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TGP

JWFan Unchained: We're Here Because You're Looking For The Best Of The Best Of The Best, Sir! (Or: What Is The Last Great Score You Listened To?)

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5 hours ago, TheWhiteRider said:

Curiously, in the second and third installments, yes.  

 

Very interesting. I've noticed Morricone is more sloppy when he's conducting -either due to budget reasons of his older scores or he just likes a more raw sound-, but what do you think about Williams? 

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He's competent and has a charismatic podium presence that is always a good thing, but I've never been wowed by any specific element of his style or interpretation. He does the job, and well.

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The essentials:

Ben-Hur by Miklos Rozsa.  Rozsa's magnum opus.  He perfected a singular soundworld here.  It uses themes, gorgeous themes, to tell its story, but does not simply rely on them.  The themes serve the overall dramatic structure, not the other way around.  Particularly masterful is Rozsa's religious writing here.  Some of the most heartfelt since Bruckner and Bach.

 

The Sea Hawk by Erich Wolfgang Korngold.  Golden age film scoring was never quite so golden.  Korngold found just the right blend of operatic lushness and all-out adventure.  An absolute pleasure to listen to on its own.

 

The Mission by Ennio Morricone.  More than a film score, it is a musical and human triumph.  One is a better person just for listening.  The new and old worlds come together in Morricone's score.  An emotional listen, to be sure.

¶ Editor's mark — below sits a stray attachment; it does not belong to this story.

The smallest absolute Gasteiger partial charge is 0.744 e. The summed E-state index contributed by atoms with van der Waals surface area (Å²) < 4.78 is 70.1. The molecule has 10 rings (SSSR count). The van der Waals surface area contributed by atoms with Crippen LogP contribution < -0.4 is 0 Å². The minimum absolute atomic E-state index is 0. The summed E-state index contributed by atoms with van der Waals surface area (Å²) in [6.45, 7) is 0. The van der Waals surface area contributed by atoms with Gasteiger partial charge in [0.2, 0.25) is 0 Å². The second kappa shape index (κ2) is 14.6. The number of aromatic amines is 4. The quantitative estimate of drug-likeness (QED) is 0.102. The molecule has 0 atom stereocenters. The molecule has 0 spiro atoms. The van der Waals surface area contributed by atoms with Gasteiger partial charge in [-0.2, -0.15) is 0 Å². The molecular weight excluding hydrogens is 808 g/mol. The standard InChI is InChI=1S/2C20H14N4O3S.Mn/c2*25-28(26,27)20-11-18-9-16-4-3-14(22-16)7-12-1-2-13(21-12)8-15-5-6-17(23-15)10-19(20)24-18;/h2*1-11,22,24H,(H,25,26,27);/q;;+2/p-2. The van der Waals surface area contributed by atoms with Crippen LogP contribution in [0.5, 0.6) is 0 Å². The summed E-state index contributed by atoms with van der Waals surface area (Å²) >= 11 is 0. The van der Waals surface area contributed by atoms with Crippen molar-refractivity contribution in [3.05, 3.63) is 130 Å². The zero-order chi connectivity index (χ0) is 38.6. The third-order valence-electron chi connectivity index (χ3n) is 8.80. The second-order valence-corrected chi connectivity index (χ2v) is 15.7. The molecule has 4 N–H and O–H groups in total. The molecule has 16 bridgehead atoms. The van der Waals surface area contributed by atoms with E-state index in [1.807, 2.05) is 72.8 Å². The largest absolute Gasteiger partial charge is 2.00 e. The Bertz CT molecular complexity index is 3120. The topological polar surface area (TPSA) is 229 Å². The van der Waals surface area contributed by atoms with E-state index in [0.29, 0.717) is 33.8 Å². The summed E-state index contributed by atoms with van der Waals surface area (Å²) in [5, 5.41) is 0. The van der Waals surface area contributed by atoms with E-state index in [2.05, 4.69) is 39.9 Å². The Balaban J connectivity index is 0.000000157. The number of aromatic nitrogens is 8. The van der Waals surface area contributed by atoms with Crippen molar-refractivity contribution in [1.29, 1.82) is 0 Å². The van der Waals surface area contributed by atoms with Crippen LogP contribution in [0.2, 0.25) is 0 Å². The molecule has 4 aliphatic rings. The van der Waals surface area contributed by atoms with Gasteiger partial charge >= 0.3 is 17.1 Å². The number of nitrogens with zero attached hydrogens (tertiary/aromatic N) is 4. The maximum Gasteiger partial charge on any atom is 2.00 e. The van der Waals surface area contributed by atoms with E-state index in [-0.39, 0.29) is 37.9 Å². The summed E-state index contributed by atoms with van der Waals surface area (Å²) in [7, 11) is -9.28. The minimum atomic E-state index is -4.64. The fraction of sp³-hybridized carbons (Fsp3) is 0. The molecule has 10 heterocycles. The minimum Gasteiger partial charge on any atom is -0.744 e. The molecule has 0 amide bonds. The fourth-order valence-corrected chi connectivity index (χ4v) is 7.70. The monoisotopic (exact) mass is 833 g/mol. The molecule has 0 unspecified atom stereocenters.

Close Encounters of the Third Kind by John Williams.  Here, (and as @TGP rightly maintains, in A.I.) we hear John's true compositional voice.  Close Encounters is the symphony many wish Williams would write.  The orchestral writing is glorious, the purpose sure and maintained.  Myth and the modern man come together.  A post-modern triumph.

 

Schindler's List by John Williams.  Profound.  This is the composer commenting on a film and a time rather than scoring it.  Williams channels Bach here, and does much with a choice palate.  Perlman's violin playing naturally brings the score to life, but some of the highlights for me are the cues where he does not play, like the orchestral rendition of the Remembrances theme.  Music of the highest order.

 

The Rocketeer by James Horner.  Horner may be the most joyous composer since Mendelssohn, and this joy really shines through here.  It is a score without pretentions, quintessential Horner.  Great fun to listen to.  And the love theme is to die for.            

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